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human spaceflight

P Zabel, M Bamsey, D Schubert, M Tajmar
The cultivation of higher plants occupies an essential role within bio-regenerative life support systems. It contributes to all major functional aspects by closing the different loops in a habitat like food production, CO2 reduction, O2 production, waste recycling and water management. Fresh crops are also expected to have a positive impact on crew psychological health. Plant material was first launched into orbit on unmanned vehicles as early as the 1960s. Since then, more than a dozen different plant cultivation experiments have been flown on crewed vehicles beginning with the launch of Oasis 1, in 1971...
August 2016: Life Sciences in Space Research
Hironobu Morita, Chikara Abe, Kunihiko Tanaka
The vestibular system is known to have an important role in controlling blood pressure upon posture transition (vestibulo-cardiovascular reflex, VCR). However, under a different gravitational environment, the sensitivity of the vestibular system may be altered. Thus, the VCR may become less sensitive after spaceflight because of orthostatic intolerance potentially induced by long-term exposure to microgravity. To test this hypothesis in humans, we investigated the ability of the VCR to maintain blood pressure upon head-up tilt before and after a 4-6 months stay on the International Space Station...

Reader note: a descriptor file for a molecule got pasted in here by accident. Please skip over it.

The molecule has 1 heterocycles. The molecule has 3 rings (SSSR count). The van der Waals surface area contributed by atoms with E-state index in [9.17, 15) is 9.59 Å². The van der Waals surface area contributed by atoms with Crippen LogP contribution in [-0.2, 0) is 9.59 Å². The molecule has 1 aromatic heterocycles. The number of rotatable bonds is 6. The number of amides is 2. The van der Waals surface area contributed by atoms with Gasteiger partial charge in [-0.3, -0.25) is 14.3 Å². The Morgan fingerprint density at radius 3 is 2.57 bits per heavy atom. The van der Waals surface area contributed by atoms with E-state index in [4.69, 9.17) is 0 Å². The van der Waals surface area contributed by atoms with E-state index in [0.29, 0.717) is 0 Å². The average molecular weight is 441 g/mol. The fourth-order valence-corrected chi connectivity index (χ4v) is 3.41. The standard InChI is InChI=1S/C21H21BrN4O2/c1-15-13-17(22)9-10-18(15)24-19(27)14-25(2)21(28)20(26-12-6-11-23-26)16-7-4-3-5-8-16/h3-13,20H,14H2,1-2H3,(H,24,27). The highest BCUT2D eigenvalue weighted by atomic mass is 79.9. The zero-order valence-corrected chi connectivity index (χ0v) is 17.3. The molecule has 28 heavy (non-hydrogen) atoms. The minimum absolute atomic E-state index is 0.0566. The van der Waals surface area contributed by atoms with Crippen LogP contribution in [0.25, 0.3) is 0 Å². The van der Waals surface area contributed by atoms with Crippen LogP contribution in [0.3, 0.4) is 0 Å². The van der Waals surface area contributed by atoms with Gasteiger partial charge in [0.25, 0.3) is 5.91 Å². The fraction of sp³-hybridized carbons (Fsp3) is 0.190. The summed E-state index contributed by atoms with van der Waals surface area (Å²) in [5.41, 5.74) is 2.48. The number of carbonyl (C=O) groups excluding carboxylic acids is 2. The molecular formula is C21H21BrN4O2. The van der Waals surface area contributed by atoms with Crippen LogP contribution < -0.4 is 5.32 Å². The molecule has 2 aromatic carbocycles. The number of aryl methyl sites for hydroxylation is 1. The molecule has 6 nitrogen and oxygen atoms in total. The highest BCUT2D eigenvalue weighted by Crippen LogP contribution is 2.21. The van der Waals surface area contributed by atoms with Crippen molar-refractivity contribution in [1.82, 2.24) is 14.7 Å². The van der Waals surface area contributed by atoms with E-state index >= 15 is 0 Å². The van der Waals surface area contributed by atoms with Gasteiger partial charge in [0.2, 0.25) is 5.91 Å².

2016: Scientific Reports
Ellen E Higginson, James E Galen, Myron M Levine, Sharon M Tennant
Space exploration programs have long been interested in the effects of spaceflight on biology. This research is important not only in its relevance to future deep space exploration, but also because it has allowed investigators to ask questions about how gravity impacts cell behavior here on Earth. In the 1980s, scientists designed and built the first rotating wall vessel, capable of mimicking the low shear environment found in space. This vessel has since been used to investigate growth of both microorganisms and human tissue cells in low shear modeled microgravity conditions...